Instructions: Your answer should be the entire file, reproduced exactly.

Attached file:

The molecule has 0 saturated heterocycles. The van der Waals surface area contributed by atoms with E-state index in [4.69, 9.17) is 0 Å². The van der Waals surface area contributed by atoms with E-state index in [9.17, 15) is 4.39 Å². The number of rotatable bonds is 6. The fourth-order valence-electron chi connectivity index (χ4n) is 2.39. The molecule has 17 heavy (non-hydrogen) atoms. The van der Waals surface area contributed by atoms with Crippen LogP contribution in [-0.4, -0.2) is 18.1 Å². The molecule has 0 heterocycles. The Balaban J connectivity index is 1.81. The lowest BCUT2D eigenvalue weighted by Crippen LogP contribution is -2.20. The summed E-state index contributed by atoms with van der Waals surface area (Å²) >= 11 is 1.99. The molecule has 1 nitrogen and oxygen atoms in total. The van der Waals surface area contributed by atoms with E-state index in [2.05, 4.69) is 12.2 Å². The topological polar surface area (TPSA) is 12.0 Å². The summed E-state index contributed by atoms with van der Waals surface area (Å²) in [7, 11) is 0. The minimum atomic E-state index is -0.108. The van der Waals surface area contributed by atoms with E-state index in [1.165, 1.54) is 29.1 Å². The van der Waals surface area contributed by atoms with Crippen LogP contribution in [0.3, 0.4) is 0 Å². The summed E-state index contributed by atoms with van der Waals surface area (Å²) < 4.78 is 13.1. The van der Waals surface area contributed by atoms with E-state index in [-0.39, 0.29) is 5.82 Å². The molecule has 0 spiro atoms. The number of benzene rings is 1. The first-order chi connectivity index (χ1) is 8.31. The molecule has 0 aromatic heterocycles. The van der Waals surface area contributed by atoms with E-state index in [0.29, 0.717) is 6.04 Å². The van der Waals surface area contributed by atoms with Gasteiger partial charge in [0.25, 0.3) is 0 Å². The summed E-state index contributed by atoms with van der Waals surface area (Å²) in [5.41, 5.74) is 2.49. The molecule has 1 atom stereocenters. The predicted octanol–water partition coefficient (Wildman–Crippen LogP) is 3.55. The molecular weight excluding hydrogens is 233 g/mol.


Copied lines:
The molecule has 0 saturated heterocycles. The van der Waals surface area contributed by atoms with E-state index in [4.69, 9.17) is 0 Å². The van der Waals surface area contributed by atoms with E-state index in [9.17, 15) is 4.39 Å². The number of rotatable bonds is 6. The fourth-order valence-electron chi connectivity index (χ4n) is 2.39. The molecule has 17 heavy (non-hydrogen) atoms. The van der Waals surface area contributed by atoms with Crippen LogP contribution in [-0.4, -0.2) is 18.1 Å². The molecule has 0 heterocycles. The Balaban J connectivity index is 1.81. The lowest BCUT2D eigenvalue weighted by Crippen LogP contribution is -2.20. The summed E-state index contributed by atoms with van der Waals surface area (Å²) >= 11 is 1.99. The molecule has 1 nitrogen and oxygen atoms in total. The van der Waals surface area contributed by atoms with E-state index in [2.05, 4.69) is 12.2 Å². The topological polar surface area (TPSA) is 12.0 Å². The summed E-state index contributed by atoms with van der Waals surface area (Å²) in [7, 11) is 0. The minimum atomic E-state index is -0.108. The van der Waals surface area contributed by atoms with E-state index in [1.165, 1.54) is 29.1 Å². The van der Waals surface area contributed by atoms with Crippen LogP contribution in [0.3, 0.4) is 0 Å². The summed E-state index contributed by atoms with van der Waals surface area (Å²) < 4.78 is 13.1. The van der Waals surface area contributed by atoms with E-state index in [-0.39, 0.29) is 5.82 Å². The molecule has 0 spiro atoms. The number of benzene rings is 1. The first-order chi connectivity index (χ1) is 8.31. The molecule has 0 aromatic heterocycles. The van der Waals surface area contributed by atoms with E-state index in [0.29, 0.717) is 6.04 Å². The van der Waals surface area contributed by atoms with Gasteiger partial charge in [0.25, 0.3) is 0 Å². The summed E-state index contributed by atoms with van der Waals surface area (Å²) in [5.41, 5.74) is 2.49. The molecule has 1 atom stereocenters. The predicted octanol–water partition coefficient (Wildman–Crippen LogP) is 3.55. The molecular weight excluding hydrogens is 233 g/mol.